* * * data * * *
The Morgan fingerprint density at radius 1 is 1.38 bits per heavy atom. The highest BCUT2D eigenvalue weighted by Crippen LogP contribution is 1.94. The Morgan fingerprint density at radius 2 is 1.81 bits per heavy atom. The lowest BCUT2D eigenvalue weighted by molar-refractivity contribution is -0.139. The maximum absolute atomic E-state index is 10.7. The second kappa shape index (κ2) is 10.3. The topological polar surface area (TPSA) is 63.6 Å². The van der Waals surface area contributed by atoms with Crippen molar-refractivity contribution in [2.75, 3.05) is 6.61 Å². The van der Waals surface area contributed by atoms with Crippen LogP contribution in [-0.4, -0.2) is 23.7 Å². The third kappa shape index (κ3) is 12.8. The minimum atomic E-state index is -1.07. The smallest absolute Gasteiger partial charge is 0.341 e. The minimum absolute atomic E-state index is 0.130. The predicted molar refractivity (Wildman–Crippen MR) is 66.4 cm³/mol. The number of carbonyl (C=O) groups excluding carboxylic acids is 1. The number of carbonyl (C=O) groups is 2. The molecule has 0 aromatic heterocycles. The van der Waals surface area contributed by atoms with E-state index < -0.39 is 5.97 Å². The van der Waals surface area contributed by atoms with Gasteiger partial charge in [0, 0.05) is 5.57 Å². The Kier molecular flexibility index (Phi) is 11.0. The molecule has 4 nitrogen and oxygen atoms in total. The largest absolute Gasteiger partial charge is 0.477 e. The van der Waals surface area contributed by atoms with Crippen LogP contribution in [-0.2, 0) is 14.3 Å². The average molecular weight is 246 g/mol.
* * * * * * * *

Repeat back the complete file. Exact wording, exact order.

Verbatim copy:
The Morgan fingerprint density at radius 1 is 1.38 bits per heavy atom. The highest BCUT2D eigenvalue weighted by Crippen LogP contribution is 1.94. The Morgan fingerprint density at radius 2 is 1.81 bits per heavy atom. The lowest BCUT2D eigenvalue weighted by molar-refractivity contribution is -0.139. The maximum absolute atomic E-state index is 10.7. The second kappa shape index (κ2) is 10.3. The topological polar surface area (TPSA) is 63.6 Å². The van der Waals surface area contributed by atoms with Crippen molar-refractivity contribution in [2.75, 3.05) is 6.61 Å². The van der Waals surface area contributed by atoms with Crippen LogP contribution in [-0.4, -0.2) is 23.7 Å². The third kappa shape index (κ3) is 12.8. The minimum atomic E-state index is -1.07. The smallest absolute Gasteiger partial charge is 0.341 e. The minimum absolute atomic E-state index is 0.130. The predicted molar refractivity (Wildman–Crippen MR) is 66.4 cm³/mol. The number of carbonyl (C=O) groups excluding carboxylic acids is 1. The number of carbonyl (C=O) groups is 2. The molecule has 0 aromatic heterocycles. The van der Waals surface area contributed by atoms with E-state index < -0.39 is 5.97 Å². The van der Waals surface area contributed by atoms with Gasteiger partial charge in [0, 0.05) is 5.57 Å². The Kier molecular flexibility index (Phi) is 11.0. The molecule has 4 nitrogen and oxygen atoms in total. The largest absolute Gasteiger partial charge is 0.477 e. The van der Waals surface area contributed by atoms with Crippen LogP contribution in [-0.2, 0) is 14.3 Å². The average molecular weight is 246 g/mol.